There are many ways that educators and administrators can connect with families of English language learners (ELLs) and keep that communication strong. This communication can be challenging to figure out, but it many cases, it can make a tremendous difference in students' learning.
Here are some tips for schools, many of which are based on lessons learned during the COVID-19 pandemic.
Keeping contact information updated
It's essential that schools have accurate contact information for families. Understanding why families' contact information might change, how they prefer to update that information, and how the school can make it easier for them to do so can go a long way in helping everyone stay connected.
1. Find families' contact information.
Start by looking for families' contact information and checking to see if information on file is still accurate. This may be challenging if families' housing and economic situations are unstable. Families who use prepaid cell phones may also change phone numbers regularly.
If you don't have updated contact information for families, consider trying to pass on a message through:
- other students or families (including through families' networks among themselves)
- an interpreter, family liaison, or ELL educator who knows the family
- other educators such as teachers, coaches, and counselors
- teachers of other children in the family
- community or faith-based organizations serving your students' families.
2. Help families keep their contact information updated.
Ensure that families understand why the school needs updated contact information, especially during the pandemic. You may wish to provide translated emergency contact forms or other tools that can help.
Learn how to make this easier for families in The Importance of Keeping Emergency Contact Information Updated (and keep in mind that families' with limited internet access may not be able to log in easily to parent portals).
3. Ensure that families know how to contact you or the school.
Make sure that families have:
- updated contact information for their child's teacher
- updated contact information for any other adult who will be working with their child, such as an ESL specialist or special educator
- information on contacting an interpreter or getting necessary information in their home language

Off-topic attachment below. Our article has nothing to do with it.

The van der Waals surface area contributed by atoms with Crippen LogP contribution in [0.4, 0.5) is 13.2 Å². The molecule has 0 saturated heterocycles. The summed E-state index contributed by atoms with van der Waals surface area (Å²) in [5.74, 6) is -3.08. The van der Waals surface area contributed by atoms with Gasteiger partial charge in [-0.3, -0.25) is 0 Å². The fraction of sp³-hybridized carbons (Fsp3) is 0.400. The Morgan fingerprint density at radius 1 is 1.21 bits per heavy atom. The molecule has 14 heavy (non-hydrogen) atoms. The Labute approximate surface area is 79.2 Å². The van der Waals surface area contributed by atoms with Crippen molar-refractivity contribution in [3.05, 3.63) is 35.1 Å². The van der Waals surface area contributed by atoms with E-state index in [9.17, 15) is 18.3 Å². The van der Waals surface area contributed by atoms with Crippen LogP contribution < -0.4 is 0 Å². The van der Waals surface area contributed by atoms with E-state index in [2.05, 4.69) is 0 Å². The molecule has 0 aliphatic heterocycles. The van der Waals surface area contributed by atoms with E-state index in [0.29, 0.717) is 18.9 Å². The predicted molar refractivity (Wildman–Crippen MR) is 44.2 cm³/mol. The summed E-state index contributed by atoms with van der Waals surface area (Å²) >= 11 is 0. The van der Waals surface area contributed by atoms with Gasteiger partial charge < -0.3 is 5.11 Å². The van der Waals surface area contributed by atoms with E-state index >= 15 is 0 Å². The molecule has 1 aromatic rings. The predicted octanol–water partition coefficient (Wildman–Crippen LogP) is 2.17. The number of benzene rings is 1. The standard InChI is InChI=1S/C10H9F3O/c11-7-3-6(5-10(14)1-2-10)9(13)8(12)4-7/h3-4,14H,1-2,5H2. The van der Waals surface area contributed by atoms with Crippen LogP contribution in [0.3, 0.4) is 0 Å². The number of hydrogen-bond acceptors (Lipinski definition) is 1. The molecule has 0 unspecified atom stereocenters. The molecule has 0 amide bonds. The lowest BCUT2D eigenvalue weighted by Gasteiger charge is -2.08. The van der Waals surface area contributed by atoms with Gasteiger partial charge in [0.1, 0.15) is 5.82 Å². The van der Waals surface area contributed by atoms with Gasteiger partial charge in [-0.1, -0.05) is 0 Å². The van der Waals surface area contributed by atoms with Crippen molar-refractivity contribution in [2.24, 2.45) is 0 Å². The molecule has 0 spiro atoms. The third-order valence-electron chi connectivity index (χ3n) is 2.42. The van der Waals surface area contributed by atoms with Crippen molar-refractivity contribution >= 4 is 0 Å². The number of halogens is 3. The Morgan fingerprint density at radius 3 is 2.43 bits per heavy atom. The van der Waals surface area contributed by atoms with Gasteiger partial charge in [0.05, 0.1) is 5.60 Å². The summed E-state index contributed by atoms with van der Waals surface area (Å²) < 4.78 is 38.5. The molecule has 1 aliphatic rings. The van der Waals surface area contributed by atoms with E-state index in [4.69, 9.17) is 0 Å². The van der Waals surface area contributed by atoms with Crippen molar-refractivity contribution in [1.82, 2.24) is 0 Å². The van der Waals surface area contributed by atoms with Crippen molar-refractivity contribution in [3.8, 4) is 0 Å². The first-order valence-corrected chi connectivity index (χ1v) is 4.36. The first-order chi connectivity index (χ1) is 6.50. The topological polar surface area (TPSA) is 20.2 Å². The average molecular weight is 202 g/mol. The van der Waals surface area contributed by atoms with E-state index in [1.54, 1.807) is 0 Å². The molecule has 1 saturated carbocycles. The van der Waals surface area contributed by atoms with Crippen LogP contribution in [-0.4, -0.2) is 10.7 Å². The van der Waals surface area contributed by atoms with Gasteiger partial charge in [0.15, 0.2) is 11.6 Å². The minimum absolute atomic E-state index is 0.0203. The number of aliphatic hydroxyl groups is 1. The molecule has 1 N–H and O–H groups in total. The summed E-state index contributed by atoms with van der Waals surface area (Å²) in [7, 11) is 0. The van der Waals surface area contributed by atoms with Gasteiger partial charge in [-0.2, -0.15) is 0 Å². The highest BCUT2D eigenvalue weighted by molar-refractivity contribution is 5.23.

- information on getting technical support in their home language.
You may also wish to provide a translated information form to help families keep this information organized. In addition, ensure that families know that they are allowed (and encouraged!) to reach out to their child's school with questions.
Preferred methods of communication
4. Find out how families prefer to communicate.
Each family will have their own preferences on how to communicate, although there may be some similarities among families from particular communities who are using the same methods. The more you know about how families wish to communicate, the more successful your communication will be.
You may wish to start with a call if you have families' phone numbers. This will also allow you to reach some families who don't have internet access. Google Voice allows you to place phone calls without sharing your phone number. Keep in mind that some families are not allowed to answer their phones while working.
Some families may prefer to communicate by text. That will allow them to respond at their convenience. You may also wish to text video messages to your students or families with information, greetings, or messages of encouragement. Many immigrant families use WhatsApp and create large texting groups as part of the app.
Many schools have had success in communicating with ELL families through social media, including Facebook messenger or a dedicated Facebook group with translated information. For example, the Roseville, MN school districts posts bilingual information for families on its community Facebook pages, including translated messages from a family liaison. For more ideas on how to engage effectively with multilingual families in virtual settings, see these ideas from Dr. Karen Woodson.
Email & online communication